Daily Compliance Item- 5.5.16- Current Event

He Said He Was 17, but High School Basketball Player May Be Closer to 30


A South Sudan immigrant and standout basketball player at a Catholic high school in Canada has been arrested after it was revealed that his true age is not 17, but closer to 29, the authorities said.

The student, Jonathan Nicola, who is 6 foot 9 and wears size 16 shoes, had been attending Catholic Central High School in Windsor, Ontario, as an 11th grader for the past six months after arriving on a student visa, The Windsor Star reported. He was so good that his coach was promoting him as a prospect to play in the N.B.A.

But the Canada Border Services Agency has accused Mr. Nicola of misrepresenting material facts on his application for a study permit. He was arrested after the authorities showed up at the principal’s office at the end of a school day this month and asked him how old he was. He admitted he wasn’t 17, immigration officials said.

In an interview with The Star, Mr. Nicola described the difficulties of gaining a visa from his home country, which has been thrown into chaos by war and terrorism. He said it took him six months, and he left South Sudan in November 2015 for a better life, arriving in Windsor, Ontario, three days before what he said was his 17th birthday.

“I really am happy that I am here, happy with the nice people who support me,” he told The Star.

He had received a study permit and an athletic scholarship to Catholic Central High, reports said. Mr. Nicola lived with the basketball team’s head coach, Pete Cusumano, through a program called Canada Homestay, which finds homes for foreign students. But his rising star began to fall in mid-April.

The trouble started when the border agency took a closer look at Mr. Nicola’s application for the study permit. An agency spokeswoman, Julie Campbell, said he had listed a birth date of Nov. 25, 1998.

That would make him 17.

But information emerged that he had also unsuccessfully applied for an American visitor visa, and had given a birth date of Nov. 1, 1986, Ms. Campbell said.

That would make him 30 in November.

The authorities matched his fingerprints with those of a person who had applied to enter the United States using the 1986 birth date. The match was confirmed on April 15, and he was arrested the same day, Ms. Campbell said.

Mr. Nicola was being held at the South West Detention Center, reports say, and has had two reviews before the Immigration and Refugee Board of Canada. Another hearing is scheduled for next month.

Stephen Fields, a spokesman for the Windsor-Essex Catholic District School Board, said in an email Thursday that he could not comment on the case because of Canadian privacy laws. But, in general, he wrote, the school board had a “rigorous system” that required all international students to present valid government documentation before they enrolled.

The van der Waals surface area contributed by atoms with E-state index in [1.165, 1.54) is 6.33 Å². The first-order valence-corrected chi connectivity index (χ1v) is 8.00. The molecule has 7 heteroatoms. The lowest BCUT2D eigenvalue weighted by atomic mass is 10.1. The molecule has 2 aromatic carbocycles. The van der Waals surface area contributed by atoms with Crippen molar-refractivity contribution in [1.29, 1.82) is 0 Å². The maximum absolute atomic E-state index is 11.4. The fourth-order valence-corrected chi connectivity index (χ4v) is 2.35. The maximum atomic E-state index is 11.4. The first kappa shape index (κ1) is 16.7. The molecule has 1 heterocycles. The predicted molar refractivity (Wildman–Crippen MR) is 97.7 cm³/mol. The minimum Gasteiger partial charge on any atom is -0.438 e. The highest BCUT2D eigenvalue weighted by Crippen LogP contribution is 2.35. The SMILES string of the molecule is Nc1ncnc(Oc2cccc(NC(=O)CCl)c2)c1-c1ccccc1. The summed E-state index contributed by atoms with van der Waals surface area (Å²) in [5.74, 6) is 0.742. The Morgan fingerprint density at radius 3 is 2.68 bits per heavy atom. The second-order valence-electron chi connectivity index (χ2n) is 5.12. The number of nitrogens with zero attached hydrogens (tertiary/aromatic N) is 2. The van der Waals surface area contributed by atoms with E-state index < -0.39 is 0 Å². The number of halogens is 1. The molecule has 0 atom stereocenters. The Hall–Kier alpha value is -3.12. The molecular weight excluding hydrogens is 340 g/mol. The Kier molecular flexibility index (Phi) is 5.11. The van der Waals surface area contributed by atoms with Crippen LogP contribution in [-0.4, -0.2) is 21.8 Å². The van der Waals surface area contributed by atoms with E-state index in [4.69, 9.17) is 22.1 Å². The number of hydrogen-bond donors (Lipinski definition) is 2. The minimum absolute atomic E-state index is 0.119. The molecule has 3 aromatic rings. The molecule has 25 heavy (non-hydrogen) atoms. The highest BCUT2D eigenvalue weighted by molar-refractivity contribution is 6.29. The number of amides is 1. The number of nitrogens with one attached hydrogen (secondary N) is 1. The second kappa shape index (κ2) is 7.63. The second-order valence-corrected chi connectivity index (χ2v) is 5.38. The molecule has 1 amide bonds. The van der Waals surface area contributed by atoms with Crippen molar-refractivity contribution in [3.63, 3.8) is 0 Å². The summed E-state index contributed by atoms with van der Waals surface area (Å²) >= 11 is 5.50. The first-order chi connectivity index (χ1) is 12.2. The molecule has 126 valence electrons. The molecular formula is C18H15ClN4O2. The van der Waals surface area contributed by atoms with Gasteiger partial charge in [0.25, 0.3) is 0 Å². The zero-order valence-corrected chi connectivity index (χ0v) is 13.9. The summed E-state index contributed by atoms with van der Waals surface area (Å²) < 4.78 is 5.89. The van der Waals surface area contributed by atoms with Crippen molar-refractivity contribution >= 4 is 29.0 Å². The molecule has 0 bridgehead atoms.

There is still a lot more unclear about Mr. Nicola, such as the true spelling of his name (some news outlets spelled it Jonathon) and how he was able to pose as a teenager. Coach Cusumano told CTV News Windsor that Mr. Nicola was a “kindhearted young man” and added, “At some point, I’m going to forgive him.”

At one hearing via video conference, according to The Globe and Mail, Mr. Nicola told the Immigration and Refugee Board: “I am not a liar person. I did not come here to harm any people or do something bad.”

When Canadian officials visited him in the principal’s office, he told them he wasn’t really sure how old he was, a government lawyer told a hearing. The lawyer said Mr. Nicola had been born in Saudi Arabia, where his father works as a mechanical engineer and his mother lives. Mr. Nicola also told the hearing that he had moved around a lot in South Sudan, and that his mother told him he was different ages.

The arrest prompted an outpouring on social media. One Twitter user, @omersulimann, wrote in part, “So you’re telling me this whole time I was playing hard defense on a man that could basically be my dad. …”

This article was selected for educational purposes only.

Jennifer M. Condaras
Associate Commissioner
BIG EAST Conference

The opinions expressed in the Daily Compliance Item are the author’s and the author’s alone, and are not endorsed by The BIG EAST Conference, JumpForward, or the Collegiate Sports Group of Bond, Schoeneck, and King. The Daily Compliance Item is not a substitute for a compliance office, case specific research, or the NCAA Bylaws. Do some homework, ask around, and get it right.

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